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2023 Curriculum CFA Program Level I Equity Investments


Understanding how industries and companies operate, together with an analysis of financial statements, provides a basis for forecasting company performance and allows analysts to determine the value of an investment in a company or its securities. Industry analysis is the analysis of a specific branch of manufacturing, service, or trade. Understanding the industry in which a company operates provides an essential framework for the analysis of the individual company—that is, company analysis. Equity analysis and credit analysis are often conducted by analysts who concentrate on one or several industries, which results in synergies and efficiencies in gathering and interpreting information.

In this reading, we will address the following questions:

  • What are the similarities and differences among industry classification systems?
  • How does an analyst go about choosing a peer group of companies?
  • What are the key factors to consider when analyzing an industry?
  • What advantages are enjoyed by companies in strategically well-positioned industries?
  • How should an analyst approach research and analysis of new industries?
  • What are the factors that influence individual companies?

Learning Outcomes

The member should be able to:

  • explain uses of industry analysis and the relation of industry analysis to company analysis;
  • compare methods by which companies can be grouped;
  • explain the factors that affect the sensitivity of a company to the business cycle and the uses and limitations of industry and company descriptors such as “growth,” “defensive,” and “cyclical”;
  • describe current industry classification systems, and identify how a company should be classified, given a description of its activities and the classification system;
  • explain how a company’s industry classification can be used to identify a potential “peer group” for equity valuation;
  • describe the elements that need to be covered in a thorough industry analysis;
  • describe the principles of strategic analysis of an industry;
  • explain the effects of barriers to entry, industry concentration, industry capacity, and market share stability on pricing power and price competition;
  • describe industry life-cycle models, classify an industry as to life-cycle stage, and describe limitations of the life-cycle concept in forecasting industry performance;
  • describe macroeconomic, technological, demographic, governmental, social, and environmental influences on industry growth, profitability, and risk;
  • compare characteristics of representative industries from the various economic sectors;
  • describe the elements that should be covered in a thorough company analysis.


In this reading, we have provided an overview of industry analysis and illustrated approaches that are widely used by analysts to examine an industry.

  • Company analysis and industry analysis are closely interrelated. Company and industry analysis together can provide insight into sources of industry revenue growth and competitors’ market shares and thus the future of an individual company’s top-line growth and bottom-line profitability.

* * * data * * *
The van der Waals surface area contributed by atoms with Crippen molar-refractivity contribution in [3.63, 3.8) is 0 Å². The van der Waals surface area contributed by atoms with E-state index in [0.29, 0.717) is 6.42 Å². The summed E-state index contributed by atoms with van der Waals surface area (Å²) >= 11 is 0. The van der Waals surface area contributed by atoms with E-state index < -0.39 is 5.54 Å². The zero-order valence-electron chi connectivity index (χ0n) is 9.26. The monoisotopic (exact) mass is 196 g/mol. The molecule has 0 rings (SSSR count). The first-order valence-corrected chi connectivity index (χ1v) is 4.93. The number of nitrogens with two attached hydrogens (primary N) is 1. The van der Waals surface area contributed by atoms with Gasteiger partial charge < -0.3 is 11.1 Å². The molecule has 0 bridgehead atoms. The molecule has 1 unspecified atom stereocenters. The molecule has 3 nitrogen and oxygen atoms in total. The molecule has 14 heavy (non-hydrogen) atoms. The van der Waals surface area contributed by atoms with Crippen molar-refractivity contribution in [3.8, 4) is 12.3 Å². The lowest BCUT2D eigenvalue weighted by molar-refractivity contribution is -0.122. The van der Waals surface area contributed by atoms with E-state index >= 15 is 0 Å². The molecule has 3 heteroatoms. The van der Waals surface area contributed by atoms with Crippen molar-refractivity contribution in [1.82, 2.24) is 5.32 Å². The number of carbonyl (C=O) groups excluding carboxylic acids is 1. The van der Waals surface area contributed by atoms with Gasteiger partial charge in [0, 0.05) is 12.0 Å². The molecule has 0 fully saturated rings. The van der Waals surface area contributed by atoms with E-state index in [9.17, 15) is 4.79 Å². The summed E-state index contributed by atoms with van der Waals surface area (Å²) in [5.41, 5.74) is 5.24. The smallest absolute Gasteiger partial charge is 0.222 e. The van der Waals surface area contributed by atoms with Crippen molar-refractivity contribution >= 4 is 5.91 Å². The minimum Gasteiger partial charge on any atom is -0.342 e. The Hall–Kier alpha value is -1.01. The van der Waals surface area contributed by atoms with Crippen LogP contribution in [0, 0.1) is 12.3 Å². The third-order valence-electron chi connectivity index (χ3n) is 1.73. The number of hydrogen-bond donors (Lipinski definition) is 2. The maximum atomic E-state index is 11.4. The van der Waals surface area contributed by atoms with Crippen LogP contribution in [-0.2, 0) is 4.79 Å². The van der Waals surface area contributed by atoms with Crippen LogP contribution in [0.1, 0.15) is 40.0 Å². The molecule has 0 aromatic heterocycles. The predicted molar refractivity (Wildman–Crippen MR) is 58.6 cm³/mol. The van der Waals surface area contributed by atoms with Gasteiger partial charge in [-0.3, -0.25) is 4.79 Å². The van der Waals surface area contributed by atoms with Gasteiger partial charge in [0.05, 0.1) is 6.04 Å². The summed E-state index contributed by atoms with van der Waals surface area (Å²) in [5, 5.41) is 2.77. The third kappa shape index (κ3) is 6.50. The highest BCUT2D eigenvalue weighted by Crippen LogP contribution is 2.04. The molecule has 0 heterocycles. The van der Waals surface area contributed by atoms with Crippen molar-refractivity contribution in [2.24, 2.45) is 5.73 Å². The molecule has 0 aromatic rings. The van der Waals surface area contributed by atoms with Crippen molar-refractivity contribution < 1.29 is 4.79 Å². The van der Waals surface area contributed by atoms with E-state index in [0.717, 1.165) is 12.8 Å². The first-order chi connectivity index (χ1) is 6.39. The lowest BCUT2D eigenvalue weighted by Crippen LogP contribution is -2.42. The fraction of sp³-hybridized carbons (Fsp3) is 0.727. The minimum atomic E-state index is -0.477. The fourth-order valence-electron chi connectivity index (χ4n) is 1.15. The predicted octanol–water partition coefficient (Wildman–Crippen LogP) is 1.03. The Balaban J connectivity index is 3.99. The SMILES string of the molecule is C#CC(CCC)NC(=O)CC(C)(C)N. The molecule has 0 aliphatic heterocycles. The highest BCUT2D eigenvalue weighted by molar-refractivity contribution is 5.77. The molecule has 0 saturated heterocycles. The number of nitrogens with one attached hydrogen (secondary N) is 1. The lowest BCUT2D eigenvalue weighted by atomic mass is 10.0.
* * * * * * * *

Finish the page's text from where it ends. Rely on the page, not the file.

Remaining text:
• Industry analysis is useful for:

    • understanding a company’s business and business environment;

    • identifying active equity investment opportunities;

    • formulating an industry or sector rotation strategy; and

    • portfolio performance attribution.

  • The three main approaches to classifying companies are:

    • products and/or services supplied;

    • business-cycle sensitivities; and

    • statistical similarities.

  • Commercial industry classification systems include:

    • Global Industry Classification Standard;

    • Russell Global Sectors; and

    • Industry Classification Benchmark.

  • Governmental industry classification systems include:

    • International Standard Industrial Classification of All Economic Activities;

    • Statistical Classification of Economic Activities in the European Community;

    • Australian and New Zealand Standard Industrial Classification; and

    • North American Industry Classification System.

  • A limitation of current classification systems is that the narrowest classification unit assigned to a company generally cannot be assumed to constitute its peer group for the purposes of detailed fundamental comparisons or valuation.

  • A peer group is a group of companies engaged in similar business activities whose economics and valuation are influenced by closely related factors.

  • Steps in constructing a preliminary list of peer companies:

    • Examine commercial classification systems if available. These systems often provide a useful starting point for identifying companies operating in the same industry.

    • Review the subject company’s annual report for a discussion of the competitive environment. Companies frequently cite specific competitors.

    • Review competitors’ annual reports to identify other potential comparables.

    • Review industry trade publications to identify additional peer companies.

    • Confirm that each comparable or peer company derives a significant portion of its revenue and operating profit from a similar business activity as the subject company.

  • Not all industries are created equal. Some are highly competitive, with many companies struggling to earn returns in excess of their cost of capital, and other industries have attractive characteristics that enable a majority of industry participants to generate healthy profits.

  • Differing competitive environments are determined by the structural attributes of the industry. For this important reason, industry analysis is a vital complement to company analysis. The analyst needs to understand the context in which a company operates to fully understand the opportunities and threats that a company faces.